One of my now friends who I have met through the WTH (Women’s Tech Hub) pulled me to one side at an event a few weeks ago to talk about how to approach the topic of a pay-rise – her annual review was coming up and she’d never asked for a pay-rise before.
A little research later and I found that…. According to the Chartered Management Institute, men are twice as likely as women to ask for a pay rise – and just as shocking is the fact that three in five women have never even asked for a pay rise ever!
So a question absolutely worthy of this week’s blog post! Why aren’t we asking?!
Salaries are usually quite a personal topic, and potentially quite emotive too – it’s also a negotiation which not everyone finds comfortable – okay it kinda comes naturally to me but I do it every day and my dad (aka delboy) taught me the art of negotiation when I was younger and didn’t want to pay £1000 for my 1990 white corsa when I was 17! 10 minutes later, driving away in my first car with £200 off and a free fluffy dice and steering wheel cover, winning!
Anyway – negotiations make some people uncomfortable although you can’t let that hold you back! The key is preparation, take the following steps to help you with potential negotiations.
- Know your worth: Give yourself some bloody credit, too often I hear ladies tell me about their amazing achievements at work and all too often it goes un-noticed because we don’t realise our worth! It’s not about what you are earning in comparison to colleagues (this can be counter-productive), but more about market value. Look at ads for jobs fitting your skill-set, what salaries are being paid in the local market? Also use salary checker websites like IT Jobs Watch to try and establish what the ‘going-rate’ is for those with your skillset – https://www.itjobswatch.co.uk/. Please note – if you are on more than the average that doesn’t mean you can’t ask! You will just need to be prepared to perhaps build a better case!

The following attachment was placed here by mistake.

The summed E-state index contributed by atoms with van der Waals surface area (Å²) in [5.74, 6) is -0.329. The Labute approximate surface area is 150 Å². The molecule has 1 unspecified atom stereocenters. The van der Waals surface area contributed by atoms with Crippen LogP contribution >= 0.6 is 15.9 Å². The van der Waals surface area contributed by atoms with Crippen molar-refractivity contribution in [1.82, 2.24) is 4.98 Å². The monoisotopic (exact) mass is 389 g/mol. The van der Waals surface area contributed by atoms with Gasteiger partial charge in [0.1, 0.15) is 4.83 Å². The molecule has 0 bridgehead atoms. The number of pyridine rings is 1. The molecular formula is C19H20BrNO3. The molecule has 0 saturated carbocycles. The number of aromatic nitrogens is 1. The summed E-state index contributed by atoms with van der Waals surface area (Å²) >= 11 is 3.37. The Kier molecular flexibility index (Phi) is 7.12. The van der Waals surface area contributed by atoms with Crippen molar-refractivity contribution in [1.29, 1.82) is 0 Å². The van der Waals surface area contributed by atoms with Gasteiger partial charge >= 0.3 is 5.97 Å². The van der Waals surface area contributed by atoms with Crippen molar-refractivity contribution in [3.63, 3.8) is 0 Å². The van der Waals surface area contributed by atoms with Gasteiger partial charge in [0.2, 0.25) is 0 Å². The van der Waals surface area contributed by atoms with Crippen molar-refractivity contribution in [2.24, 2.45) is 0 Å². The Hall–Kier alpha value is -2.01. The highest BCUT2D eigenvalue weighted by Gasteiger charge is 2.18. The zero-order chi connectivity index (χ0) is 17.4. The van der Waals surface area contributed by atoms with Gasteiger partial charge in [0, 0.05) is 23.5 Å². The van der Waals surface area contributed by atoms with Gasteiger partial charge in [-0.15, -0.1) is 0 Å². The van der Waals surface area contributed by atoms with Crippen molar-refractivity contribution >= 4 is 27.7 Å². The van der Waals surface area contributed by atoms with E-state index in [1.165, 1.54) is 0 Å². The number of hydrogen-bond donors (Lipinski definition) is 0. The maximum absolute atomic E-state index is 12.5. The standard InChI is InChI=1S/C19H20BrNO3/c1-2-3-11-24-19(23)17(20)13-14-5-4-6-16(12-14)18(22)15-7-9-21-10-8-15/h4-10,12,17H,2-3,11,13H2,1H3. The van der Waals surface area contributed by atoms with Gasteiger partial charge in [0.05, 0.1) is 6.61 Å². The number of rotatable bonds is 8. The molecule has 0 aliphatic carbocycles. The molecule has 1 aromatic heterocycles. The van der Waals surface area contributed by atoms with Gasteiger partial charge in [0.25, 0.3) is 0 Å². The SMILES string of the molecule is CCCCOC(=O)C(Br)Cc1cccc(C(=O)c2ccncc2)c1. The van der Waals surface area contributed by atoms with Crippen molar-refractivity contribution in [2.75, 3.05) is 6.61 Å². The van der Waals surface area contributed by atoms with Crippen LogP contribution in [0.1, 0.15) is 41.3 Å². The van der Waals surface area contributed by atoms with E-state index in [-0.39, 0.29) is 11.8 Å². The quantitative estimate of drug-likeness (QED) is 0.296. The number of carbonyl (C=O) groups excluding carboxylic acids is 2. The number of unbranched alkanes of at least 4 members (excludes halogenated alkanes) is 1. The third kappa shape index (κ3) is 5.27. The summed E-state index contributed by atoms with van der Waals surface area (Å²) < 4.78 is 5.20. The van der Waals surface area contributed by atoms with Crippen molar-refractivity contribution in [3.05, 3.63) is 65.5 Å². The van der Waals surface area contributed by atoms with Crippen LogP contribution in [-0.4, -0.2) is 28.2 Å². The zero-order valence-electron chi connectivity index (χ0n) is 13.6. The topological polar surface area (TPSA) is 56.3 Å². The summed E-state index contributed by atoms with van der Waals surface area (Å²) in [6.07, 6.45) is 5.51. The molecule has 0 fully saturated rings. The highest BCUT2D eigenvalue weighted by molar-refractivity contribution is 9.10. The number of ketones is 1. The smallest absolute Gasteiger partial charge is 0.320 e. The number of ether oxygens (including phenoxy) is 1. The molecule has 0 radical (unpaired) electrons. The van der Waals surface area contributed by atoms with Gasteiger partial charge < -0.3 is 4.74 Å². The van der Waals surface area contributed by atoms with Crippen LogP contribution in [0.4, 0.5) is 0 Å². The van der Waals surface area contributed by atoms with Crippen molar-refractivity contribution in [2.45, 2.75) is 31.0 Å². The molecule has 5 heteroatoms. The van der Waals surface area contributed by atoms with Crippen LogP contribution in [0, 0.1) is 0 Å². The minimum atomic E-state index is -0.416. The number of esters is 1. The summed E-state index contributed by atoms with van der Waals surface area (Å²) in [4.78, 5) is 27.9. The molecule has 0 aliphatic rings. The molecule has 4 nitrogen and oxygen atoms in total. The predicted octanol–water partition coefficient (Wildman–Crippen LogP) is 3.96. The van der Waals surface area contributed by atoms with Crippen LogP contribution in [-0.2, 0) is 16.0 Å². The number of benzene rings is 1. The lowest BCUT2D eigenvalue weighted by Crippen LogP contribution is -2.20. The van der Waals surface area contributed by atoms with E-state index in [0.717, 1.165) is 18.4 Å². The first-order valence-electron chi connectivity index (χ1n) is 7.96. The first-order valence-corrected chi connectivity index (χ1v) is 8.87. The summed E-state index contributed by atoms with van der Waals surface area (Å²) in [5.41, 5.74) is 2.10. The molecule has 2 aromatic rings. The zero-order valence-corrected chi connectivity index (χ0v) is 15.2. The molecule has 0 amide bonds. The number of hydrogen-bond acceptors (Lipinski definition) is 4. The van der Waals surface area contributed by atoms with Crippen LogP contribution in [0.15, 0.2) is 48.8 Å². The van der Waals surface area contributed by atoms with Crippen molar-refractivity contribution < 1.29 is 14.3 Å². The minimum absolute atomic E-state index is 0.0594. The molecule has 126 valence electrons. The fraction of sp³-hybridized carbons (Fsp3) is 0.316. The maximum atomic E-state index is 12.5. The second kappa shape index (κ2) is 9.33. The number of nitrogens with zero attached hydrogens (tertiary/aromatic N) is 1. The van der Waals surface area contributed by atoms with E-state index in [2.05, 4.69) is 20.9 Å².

- Prepare your evidence: Be prepared to highlight the great things you have achieved, maybe you introduced a change that has seen an increase in productivity in your team, or you’ve completed a project well ahead of deadline day, or maybe you’ve gone above and beyond to meet a deadline – document it, maybe even obtain testimonials from colleagues and be ready to talk about it!
- Deliver it well: Present your case clearly, be polite and graceful (no steaming in with ‘I want XYZ or I’m outta here’) but don’t apologise for asking! Be confident! Be Sasha! Also specifics are more likely to resonate and always base the conversation/evidence on facts. Timing is also key, perhaps book the conversation in, it is important your manager doesn’t feel ambushed and the whole process is done in a considered and adult fashion. It’s also important to remember that it’s just a conversation at the end of the day and nothing to be scared about.
- Have a plan B – If your manager doesn’t agree to the pay-rise remain polite, ask for feedback on how you can work towards a pay-rise in the future. What can you do to add more value? Agree on an action plan alongside timescales that will warrant a pay increase in the future.
Having offered advice to many men and women over the years on this subject I am more than happy to continue to do so. A good recruitment partnership is about far more than just discussing a live job or setting up an interview up. If you have any career or work related questions and you would like some support with or fancy picking my brains about then please pick up the phone and lets have a chat.
Anyway, I’m off to ask for a pay-rise.